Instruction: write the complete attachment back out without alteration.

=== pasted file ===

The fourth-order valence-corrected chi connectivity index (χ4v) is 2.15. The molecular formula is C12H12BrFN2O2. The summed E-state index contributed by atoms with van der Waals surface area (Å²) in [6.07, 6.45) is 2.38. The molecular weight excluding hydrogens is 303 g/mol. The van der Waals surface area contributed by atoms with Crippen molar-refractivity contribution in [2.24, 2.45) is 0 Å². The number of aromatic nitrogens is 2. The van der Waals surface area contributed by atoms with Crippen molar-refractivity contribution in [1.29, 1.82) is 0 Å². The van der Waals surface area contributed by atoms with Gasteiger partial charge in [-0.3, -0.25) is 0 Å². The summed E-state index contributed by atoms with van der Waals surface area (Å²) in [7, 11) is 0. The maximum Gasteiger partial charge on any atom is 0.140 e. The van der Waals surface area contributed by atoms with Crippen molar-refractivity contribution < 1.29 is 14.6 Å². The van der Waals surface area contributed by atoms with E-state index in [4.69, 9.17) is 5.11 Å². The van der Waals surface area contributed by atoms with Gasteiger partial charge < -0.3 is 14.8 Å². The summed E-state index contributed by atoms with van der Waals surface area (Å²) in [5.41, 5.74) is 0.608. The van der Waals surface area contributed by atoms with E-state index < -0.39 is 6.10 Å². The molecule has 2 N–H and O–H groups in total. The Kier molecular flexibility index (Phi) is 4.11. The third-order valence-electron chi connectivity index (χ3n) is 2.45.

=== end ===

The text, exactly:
The fourth-order valence-corrected chi connectivity index (χ4v) is 2.15. The molecular formula is C12H12BrFN2O2. The summed E-state index contributed by atoms with van der Waals surface area (Å²) in [6.07, 6.45) is 2.38. The molecular weight excluding hydrogens is 303 g/mol. The van der Waals surface area contributed by atoms with Crippen molar-refractivity contribution in [2.24, 2.45) is 0 Å². The number of aromatic nitrogens is 2. The van der Waals surface area contributed by atoms with Crippen molar-refractivity contribution in [1.29, 1.82) is 0 Å². The van der Waals surface area contributed by atoms with Gasteiger partial charge in [-0.3, -0.25) is 0 Å². The summed E-state index contributed by atoms with van der Waals surface area (Å²) in [7, 11) is 0. The maximum Gasteiger partial charge on any atom is 0.140 e. The van der Waals surface area contributed by atoms with Crippen molar-refractivity contribution < 1.29 is 14.6 Å². The van der Waals surface area contributed by atoms with E-state index in [4.69, 9.17) is 5.11 Å². The van der Waals surface area contributed by atoms with Gasteiger partial charge < -0.3 is 14.8 Å². The summed E-state index contributed by atoms with van der Waals surface area (Å²) in [5.41, 5.74) is 0.608. The van der Waals surface area contributed by atoms with E-state index < -0.39 is 6.10 Å². The molecule has 2 N–H and O–H groups in total. The Kier molecular flexibility index (Phi) is 4.11. The third-order valence-electron chi connectivity index (χ3n) is 2.45.